In the years after the Second World War, science fiction was essentially a pulp genre. Magazines and niche publishers put out small print runs of short stories and slim novels. Most of the writing was clunky, the stories strong on technological marvels and weak on plot and characterisation.
This all started to change in the 1960s. Not all at once and not everywhere - there is still plenty of pulp science fiction written even now - but a new breed of writers started to focus more on the fiction and less on the science. Philip K Dick's best novels are masterpieces of imagination, beautifully characterised and exploring issues of drug use, mental health, religion and the meaning of being human. His school-mate Ursula Le Guin wrote stories of lyrical beauty and moral depth.
Some legacies of the pulp era remained. Circulations were still small, and if they wanted to make a living from their writing they had to keep churning it out. Novels were short, and frequent. Expanding Novel Syndrome, which blights a lot of more recent authors (JK Rowling for example) and bloats their novels into lumbering epics, was thankfully not an option. Dick averaged a novel every year between 1955 and his death in 1982, along with numerous short stories, and another ten novels were published posthumously. Many of them were dire, some were brilliant. Neither he nor his publishers could afford to be choosy.
Le Guin's early output was similar, although she slowed down after 1975. She published twelve slim novels between 1966 and 1976. Unlike Dick she managed to maintain a consistent quality. These twelve novels included the first three of the Earthsea stories and the first six of the "Hainish" novels including The Left Hand of Darkness and The Dispossessed, the two novels which made her famous.
Her first three published novels were all set in what has come to be called the Hainish "world" - Rocannon's World and Planet of Exile, both published in 1966, and City of Illusions which appeared the following year. All three were out of print for some years until 1996 when Tor republished them in a single volume entitled Worlds of Exile and Illusion. Between them they take up fewer than 400 pages, yet you never feel rushed or cheated by their brevity. Her lucid prose, her finely tuned pacing, her way of making you feel with her characters and her judicious use of detail quickly immerse you in her worlds and her stories.
The term "Hainish" is a little misleading in relation to these early stories, as the Hain are merely one member of a galactic coalition. This alliance is between peoples who are very similar - humanoid in appearance, with just enough variation that they can tell each other apart and cannot normally interbreed. Nor are these novels part of a "series" in the strict sense of the term - although they take place in the same imaginary world and there are some links between them, each is a separate story.
I enjoyed both Rocannan's World and Planet of Exile, which I was reading for the first time. However, City of Illusions has a special place in my heart. It is the first Le Guin novel I ever read and despite others being more celebrated it is still my favourite.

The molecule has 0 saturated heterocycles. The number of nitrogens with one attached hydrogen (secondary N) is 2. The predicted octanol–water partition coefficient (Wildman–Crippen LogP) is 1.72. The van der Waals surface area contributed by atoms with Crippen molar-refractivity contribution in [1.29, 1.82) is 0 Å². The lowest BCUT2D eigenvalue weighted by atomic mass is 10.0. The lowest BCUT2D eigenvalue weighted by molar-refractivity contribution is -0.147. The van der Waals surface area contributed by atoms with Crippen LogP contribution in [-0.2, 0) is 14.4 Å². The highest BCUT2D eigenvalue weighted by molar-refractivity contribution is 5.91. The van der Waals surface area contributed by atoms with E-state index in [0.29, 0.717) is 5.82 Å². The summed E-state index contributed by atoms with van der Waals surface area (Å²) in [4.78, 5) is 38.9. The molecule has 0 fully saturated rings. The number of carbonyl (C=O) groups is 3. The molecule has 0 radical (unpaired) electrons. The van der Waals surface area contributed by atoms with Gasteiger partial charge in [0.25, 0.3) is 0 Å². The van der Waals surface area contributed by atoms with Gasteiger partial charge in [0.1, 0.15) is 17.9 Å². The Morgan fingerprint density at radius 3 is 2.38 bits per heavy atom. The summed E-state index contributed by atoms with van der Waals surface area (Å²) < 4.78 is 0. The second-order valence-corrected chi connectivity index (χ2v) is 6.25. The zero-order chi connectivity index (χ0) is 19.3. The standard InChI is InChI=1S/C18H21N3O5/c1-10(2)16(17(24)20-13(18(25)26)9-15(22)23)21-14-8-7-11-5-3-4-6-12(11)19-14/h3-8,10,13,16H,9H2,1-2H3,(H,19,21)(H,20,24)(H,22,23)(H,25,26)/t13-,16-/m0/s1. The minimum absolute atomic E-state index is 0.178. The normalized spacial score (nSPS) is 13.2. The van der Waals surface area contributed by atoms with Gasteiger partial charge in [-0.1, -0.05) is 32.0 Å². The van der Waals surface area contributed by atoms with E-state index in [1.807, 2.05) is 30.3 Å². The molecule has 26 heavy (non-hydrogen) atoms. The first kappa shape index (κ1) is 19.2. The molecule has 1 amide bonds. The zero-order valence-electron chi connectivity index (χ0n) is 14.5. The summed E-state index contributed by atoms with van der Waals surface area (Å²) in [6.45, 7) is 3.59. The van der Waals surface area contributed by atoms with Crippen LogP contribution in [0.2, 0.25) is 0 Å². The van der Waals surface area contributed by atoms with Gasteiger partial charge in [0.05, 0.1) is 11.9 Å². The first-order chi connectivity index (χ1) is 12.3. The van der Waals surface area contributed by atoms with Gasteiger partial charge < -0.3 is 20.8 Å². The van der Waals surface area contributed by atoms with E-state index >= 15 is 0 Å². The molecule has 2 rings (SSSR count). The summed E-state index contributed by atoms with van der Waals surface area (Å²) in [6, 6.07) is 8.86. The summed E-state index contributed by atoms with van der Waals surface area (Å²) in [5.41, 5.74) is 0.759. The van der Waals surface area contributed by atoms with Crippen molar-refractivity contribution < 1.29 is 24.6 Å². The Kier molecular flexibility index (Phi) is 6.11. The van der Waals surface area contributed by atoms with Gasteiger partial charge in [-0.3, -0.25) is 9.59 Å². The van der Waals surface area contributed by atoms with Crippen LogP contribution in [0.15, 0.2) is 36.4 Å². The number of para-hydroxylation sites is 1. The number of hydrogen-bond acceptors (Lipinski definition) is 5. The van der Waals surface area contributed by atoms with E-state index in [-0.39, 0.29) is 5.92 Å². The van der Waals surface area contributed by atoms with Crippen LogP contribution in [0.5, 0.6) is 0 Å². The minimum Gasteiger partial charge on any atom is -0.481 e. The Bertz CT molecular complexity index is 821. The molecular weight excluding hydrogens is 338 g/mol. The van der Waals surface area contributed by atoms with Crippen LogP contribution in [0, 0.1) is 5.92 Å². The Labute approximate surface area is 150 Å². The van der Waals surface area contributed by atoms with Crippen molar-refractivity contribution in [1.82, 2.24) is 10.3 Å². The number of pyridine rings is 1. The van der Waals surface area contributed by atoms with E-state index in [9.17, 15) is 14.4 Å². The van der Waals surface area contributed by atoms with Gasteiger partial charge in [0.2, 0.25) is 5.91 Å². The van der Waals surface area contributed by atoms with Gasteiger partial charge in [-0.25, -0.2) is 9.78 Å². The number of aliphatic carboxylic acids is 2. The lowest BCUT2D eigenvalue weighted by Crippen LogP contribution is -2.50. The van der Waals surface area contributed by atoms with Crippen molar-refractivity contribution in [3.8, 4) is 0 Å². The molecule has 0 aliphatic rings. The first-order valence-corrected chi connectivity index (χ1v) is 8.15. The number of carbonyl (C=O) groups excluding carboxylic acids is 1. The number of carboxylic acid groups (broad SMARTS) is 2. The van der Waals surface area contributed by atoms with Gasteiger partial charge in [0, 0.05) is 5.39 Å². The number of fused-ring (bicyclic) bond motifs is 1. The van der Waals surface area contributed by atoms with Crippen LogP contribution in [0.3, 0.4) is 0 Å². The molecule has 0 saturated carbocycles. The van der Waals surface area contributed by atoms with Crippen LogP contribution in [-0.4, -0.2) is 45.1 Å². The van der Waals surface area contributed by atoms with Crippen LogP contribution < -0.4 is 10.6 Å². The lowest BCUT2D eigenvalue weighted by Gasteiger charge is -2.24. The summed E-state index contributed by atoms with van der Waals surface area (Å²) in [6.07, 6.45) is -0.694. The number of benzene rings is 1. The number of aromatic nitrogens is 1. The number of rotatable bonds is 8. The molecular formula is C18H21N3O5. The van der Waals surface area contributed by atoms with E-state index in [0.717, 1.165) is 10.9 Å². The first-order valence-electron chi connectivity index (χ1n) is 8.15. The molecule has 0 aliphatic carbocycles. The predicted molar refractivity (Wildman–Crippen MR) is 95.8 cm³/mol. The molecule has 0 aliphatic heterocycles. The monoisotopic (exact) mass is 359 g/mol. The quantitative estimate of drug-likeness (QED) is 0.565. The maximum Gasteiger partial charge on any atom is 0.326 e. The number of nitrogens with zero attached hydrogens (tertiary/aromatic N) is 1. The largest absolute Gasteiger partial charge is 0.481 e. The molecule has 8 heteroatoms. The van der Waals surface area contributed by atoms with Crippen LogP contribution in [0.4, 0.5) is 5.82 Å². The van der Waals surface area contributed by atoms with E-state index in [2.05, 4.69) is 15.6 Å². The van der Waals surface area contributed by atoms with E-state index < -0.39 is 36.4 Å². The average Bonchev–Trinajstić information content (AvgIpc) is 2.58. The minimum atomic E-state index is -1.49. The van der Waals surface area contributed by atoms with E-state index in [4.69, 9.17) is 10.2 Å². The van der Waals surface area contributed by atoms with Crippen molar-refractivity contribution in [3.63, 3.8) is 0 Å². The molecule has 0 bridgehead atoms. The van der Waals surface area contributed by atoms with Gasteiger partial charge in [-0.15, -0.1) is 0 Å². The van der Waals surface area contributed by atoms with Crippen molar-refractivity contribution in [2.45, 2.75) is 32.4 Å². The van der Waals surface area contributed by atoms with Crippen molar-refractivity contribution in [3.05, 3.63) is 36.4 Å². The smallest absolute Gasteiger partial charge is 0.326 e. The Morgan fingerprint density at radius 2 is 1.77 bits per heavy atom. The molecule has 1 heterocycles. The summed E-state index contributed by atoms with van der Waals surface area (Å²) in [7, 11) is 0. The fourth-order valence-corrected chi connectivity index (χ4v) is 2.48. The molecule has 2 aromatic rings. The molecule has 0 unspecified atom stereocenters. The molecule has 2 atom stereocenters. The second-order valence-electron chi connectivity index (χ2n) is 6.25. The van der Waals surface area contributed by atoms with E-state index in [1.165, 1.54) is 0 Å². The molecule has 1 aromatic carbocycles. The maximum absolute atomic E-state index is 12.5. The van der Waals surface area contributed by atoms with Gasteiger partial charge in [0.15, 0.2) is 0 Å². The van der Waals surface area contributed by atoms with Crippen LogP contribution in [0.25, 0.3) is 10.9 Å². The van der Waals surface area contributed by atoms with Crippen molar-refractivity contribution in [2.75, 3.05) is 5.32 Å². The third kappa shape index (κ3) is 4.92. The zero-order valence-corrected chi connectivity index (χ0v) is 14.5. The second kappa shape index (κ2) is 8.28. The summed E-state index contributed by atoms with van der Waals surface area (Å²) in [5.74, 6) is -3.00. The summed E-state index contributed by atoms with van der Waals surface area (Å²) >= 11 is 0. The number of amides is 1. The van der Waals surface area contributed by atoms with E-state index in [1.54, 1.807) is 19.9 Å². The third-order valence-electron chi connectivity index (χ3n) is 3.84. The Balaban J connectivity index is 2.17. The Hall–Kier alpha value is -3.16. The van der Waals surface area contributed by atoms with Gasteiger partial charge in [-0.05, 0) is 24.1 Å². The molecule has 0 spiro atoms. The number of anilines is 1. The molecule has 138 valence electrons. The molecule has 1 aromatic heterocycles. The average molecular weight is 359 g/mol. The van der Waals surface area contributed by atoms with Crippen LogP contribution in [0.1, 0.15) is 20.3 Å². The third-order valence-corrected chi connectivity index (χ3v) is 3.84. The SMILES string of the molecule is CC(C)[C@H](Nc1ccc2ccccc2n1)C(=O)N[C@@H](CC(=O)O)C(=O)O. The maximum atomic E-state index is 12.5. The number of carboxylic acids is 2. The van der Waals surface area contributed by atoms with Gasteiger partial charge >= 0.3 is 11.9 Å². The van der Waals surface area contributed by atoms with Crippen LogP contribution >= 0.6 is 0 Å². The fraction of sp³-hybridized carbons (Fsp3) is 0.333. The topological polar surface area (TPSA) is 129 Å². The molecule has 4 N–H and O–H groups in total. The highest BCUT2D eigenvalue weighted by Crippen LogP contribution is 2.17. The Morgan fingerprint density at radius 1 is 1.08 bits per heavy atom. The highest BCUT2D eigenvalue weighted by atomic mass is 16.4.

It takes place on Earth in the far future. The planet, it seems, has gone from a technologically advanced space-travelling civilisation to a sparsely populated ruin. Its people live in small communities, mutually suspicious, remnants of advanced technology existing alongside cultures at various stages of primitivity. The world is apparently dominated by an invader species, the Shing, who the people of earth hold to be masters of deceit. But who are the Shing, where do they come from, how many of them are there, and do they exist at all?
One morning a man appears on the edge of a clearing. His mind is completely empty, he is like a huge baby unable to speak or even feed himself. The people of the settlement take him in and care for him, naming him 'Falk' (their word for yellow) because of his strange yellow eyes. Within five years he is once again a functioning adult, but with no memories from before his arrival in the clearing. Who is he, and how did he get there?
To answer this riddle he sets out on a hazardous journey to Es Toch, the City of Illusions. I won't tell you what happens because you might like to find out for yourself. In any case the plot, while interesting, is really the string on which Le Guin hangs a number of questions. How can you tell truth from lies? What is the real state of affairs in a world ruled by deception? If its rulers lie openly, how can you know when they are telling you the truth? How do you know who to trust, or what to believe? Is it possible for an honest and naive person to survive in a jaded, suspicious world? Falk has to navigate this hall of mirrors with an inherent disadvantage - he does not even know who or what he is.
The best science fiction is not about distant galaxies and the wonders of space travel, it is about us. Falk's problem is ours also. Amidst the machinations of Gillard and Abbott, of Obama and Putin, of the climate skeptics and climate warriors, of Netanyahu and Abbas, what is the truth? What is really going on in this world? Are the rulers we see the real rulers, and are they who they appear to be in any case? Who can we trust, who will kill us out of fear and suspicion, and who is just trying to exploit us for their own devious ends?
Perhaps our answer is the same as Falk's. Before we can answer these questions, we need to know who we are.